It might surprise you to know this building had many more uses beyond turning animal hides into leather. Its first use was actually a cider house for making hard apple cider. That’s right! In the early 19th century the Shakers were sipping on some spiked cider after a hard day’s work on the farm.
Laundry and Machine Shop
At first, this didn’t sound like the most exciting place at the Shaker Village in Massachusetts. However, this is an amazing example of just how innovative this community was. From the very beginning, the Shakers utilized the land and water power to their advantage.
They used water from a nearby brook to fill their own reservoir, and installed waterwheels to run their woodshops and laundry room. We thought this was a pretty amazing part of the Hancock Shaker Village museum!
Hancock Shaker Village Farm and Forest Trail
After you’re done taking in all the Hancock Shaker Village history, there is a great outdoor walking trail to enjoy. The mile-long loop will the perfect end to your afternoon where you can see more of the fertile land around the Shaker Village in the Berkshires.
Have any questions on our tour, or want to share your own interesting facts and Hancock Shaker Village history? Leave us a comment below!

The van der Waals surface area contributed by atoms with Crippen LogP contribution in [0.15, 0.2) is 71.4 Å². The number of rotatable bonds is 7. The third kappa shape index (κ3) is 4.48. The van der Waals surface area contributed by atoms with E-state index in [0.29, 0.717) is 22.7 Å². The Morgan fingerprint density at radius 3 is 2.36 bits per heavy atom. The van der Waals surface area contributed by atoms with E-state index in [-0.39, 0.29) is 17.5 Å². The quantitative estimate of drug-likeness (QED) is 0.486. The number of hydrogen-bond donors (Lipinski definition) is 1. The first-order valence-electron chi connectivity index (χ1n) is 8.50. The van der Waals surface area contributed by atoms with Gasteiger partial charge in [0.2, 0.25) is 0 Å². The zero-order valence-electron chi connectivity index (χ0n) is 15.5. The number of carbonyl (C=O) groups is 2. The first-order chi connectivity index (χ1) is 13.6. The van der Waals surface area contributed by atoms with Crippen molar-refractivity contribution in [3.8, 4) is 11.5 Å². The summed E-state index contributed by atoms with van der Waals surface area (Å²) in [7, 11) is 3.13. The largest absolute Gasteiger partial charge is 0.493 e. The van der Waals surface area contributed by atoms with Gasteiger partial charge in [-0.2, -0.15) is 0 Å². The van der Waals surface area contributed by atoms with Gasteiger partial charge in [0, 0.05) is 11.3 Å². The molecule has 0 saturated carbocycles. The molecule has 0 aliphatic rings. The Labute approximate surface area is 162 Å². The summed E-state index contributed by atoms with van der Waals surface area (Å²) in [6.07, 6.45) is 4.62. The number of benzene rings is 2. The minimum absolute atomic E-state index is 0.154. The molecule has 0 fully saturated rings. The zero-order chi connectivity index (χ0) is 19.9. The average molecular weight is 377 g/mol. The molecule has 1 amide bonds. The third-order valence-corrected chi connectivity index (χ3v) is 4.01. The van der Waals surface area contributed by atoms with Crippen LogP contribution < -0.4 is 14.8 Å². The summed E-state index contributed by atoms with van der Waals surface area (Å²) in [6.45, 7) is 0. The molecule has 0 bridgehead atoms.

Brigitte & Jake
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Where To Stay in The Berkshires
Ultra Luxury – Miraval Berkshires Resort & Spa – Take in some luxury in this historic Wyndhurst Mansion turned resort. Enjoy golfing, spa treatments, and views of the beautiful Berkshire countryside.
Fun Vacation – Courtyard by Marriott Lenox – Just a quick drive from downtown Lenox, this is the perfect spot to relax after a fun day of exploring. We loved having the modern amenities and swimming pool at the Courtyard by Marriot on our visit!
Bed & Breakfast – Chambery Inn – This beautiful bed and breakfast is situated out in the countryside of Lee, but still close enough to walk to local restaurants and shops. You’ll also be just a few miles from attractions such a Tanglewood and Butternut Ski Resort.
Historic Hotel – Red Lion Inn – This historic hotel is a landmark in the town of Stockbridge. Stroll through town which is right at your doorstep, or simply watch the day pass you by while sipping on drinks on the front porch.
For more places to stay in the Berkshires you can explore the latest prices here!
This experience was made possible in collaboration with 1Berkshire. All photos, opinions, and recommendations are our own.
USA Travel Planning